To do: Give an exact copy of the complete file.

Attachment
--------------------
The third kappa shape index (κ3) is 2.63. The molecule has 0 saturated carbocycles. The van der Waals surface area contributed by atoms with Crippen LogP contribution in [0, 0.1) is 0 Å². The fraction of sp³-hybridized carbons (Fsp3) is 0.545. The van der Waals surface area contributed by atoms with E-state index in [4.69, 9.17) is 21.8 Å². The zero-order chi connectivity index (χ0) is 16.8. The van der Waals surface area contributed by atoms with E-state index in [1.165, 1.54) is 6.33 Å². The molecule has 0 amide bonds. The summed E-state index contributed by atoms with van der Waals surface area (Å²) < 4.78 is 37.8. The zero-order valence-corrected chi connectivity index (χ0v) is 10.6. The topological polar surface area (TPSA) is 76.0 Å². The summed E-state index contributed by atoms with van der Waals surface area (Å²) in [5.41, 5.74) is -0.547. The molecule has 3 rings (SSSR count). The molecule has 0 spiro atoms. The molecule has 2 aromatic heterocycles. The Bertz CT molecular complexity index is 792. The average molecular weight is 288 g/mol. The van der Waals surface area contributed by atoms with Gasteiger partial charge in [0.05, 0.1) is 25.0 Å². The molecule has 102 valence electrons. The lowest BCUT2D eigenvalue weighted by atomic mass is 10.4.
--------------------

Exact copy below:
The third kappa shape index (κ3) is 2.63. The molecule has 0 saturated carbocycles. The van der Waals surface area contributed by atoms with Crippen LogP contribution in [0, 0.1) is 0 Å². The fraction of sp³-hybridized carbons (Fsp3) is 0.545. The van der Waals surface area contributed by atoms with E-state index in [4.69, 9.17) is 21.8 Å². The zero-order chi connectivity index (χ0) is 16.8. The van der Waals surface area contributed by atoms with E-state index in [1.165, 1.54) is 6.33 Å². The molecule has 0 amide bonds. The summed E-state index contributed by atoms with van der Waals surface area (Å²) < 4.78 is 37.8. The zero-order valence-corrected chi connectivity index (χ0v) is 10.6. The topological polar surface area (TPSA) is 76.0 Å². The summed E-state index contributed by atoms with van der Waals surface area (Å²) in [5.41, 5.74) is -0.547. The molecule has 3 rings (SSSR count). The molecule has 0 spiro atoms. The molecule has 2 aromatic heterocycles. The Bertz CT molecular complexity index is 792. The average molecular weight is 288 g/mol. The van der Waals surface area contributed by atoms with Gasteiger partial charge in [0.05, 0.1) is 25.0 Å². The molecule has 102 valence electrons. The lowest BCUT2D eigenvalue weighted by atomic mass is 10.4.